I’ve been very interested in TRUSTe’s acquisition of Haute Secure, which provided a much loved browser add-on to warn users of potential malware and other risks as they travel to websites. So today’s post on the TRUSTe blog got my attention:
Haute Secure does a marvelous job protecting the user from malicious content out on the Internet – of that there is no doubt – but the toolbar was only able to protect the end user if they downloaded and installed software on their computer, and that put a finite limit on its effectiveness. By focusing its efforts on its offering for web sites that are at risk of being used as an avenue to infect computers, Haute Secure will be able protect *every single visitor* to any web site that chooses to take advantage of TRUSTE’s new security scanning, reputation services and anti-malware protection offerings without the end user having to do anything to get the benefit of that protection.
In other words, no more toolbar — consumers are only protected from malware on sites that subscribe through TRUSTe.
I don’t disagree with the business decision that was made here — after all, TRUSTe’s business model is to sell to websites, not necessarily to provide free services to consumers. Maintaining a consumer facing service is expensive, so a rational business-person would need to conclude that the ROI of the consumer toolbar is sufficient when it comes to sales of monitoring to websites. Apparently, the numbers just didn’t add up (and we’re in a recession, after all).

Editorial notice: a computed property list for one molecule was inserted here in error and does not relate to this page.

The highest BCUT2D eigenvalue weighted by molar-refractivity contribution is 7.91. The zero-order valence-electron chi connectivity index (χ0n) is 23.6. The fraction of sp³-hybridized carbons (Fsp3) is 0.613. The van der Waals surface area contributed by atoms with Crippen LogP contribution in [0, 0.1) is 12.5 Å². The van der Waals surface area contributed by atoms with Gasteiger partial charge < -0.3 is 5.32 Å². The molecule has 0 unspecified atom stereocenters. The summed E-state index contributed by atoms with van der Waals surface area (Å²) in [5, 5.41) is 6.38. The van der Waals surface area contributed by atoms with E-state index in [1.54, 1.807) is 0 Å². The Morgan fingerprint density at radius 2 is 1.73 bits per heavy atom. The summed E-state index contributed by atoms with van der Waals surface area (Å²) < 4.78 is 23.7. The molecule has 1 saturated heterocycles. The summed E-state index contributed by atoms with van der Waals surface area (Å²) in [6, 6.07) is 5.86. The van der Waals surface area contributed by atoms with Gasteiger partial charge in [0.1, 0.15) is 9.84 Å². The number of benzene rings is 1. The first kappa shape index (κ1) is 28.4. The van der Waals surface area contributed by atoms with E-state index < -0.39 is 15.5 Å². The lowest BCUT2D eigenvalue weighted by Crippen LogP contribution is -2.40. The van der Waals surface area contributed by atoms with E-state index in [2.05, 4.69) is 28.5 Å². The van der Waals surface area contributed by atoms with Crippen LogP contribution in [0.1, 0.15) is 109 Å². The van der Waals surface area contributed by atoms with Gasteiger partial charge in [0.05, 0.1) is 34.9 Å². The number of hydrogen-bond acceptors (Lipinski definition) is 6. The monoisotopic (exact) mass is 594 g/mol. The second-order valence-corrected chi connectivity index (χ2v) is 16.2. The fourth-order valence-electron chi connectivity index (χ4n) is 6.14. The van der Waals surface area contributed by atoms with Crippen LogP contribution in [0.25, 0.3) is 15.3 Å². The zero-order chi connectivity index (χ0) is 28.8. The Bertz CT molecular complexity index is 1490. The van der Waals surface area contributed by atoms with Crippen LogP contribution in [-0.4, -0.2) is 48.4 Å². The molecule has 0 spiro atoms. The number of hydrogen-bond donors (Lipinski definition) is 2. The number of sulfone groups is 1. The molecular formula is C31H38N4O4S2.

What I would expect from TRUSTe is perhaps a clearer acknowledgment that, with TRUSTe’s transition from non-profit dot-org to venture-backed, for-profit company, they will be making business decisions like this. The idea expressed in the post, that the decision was about how to protect people best, strikes me as disingenuous. The fact is, the worst malware providers won’t be TRUSTe customers and protection from those will now be lost.
Make no mistake — I’m excited about TRUSTe’s for-profit transition because I like to think that for-profit enterprises can often help solve public problems. But there’s no reason we can’t be transparent about motivations.
PS What’s up with not allowing comments on the TRUSTe blog?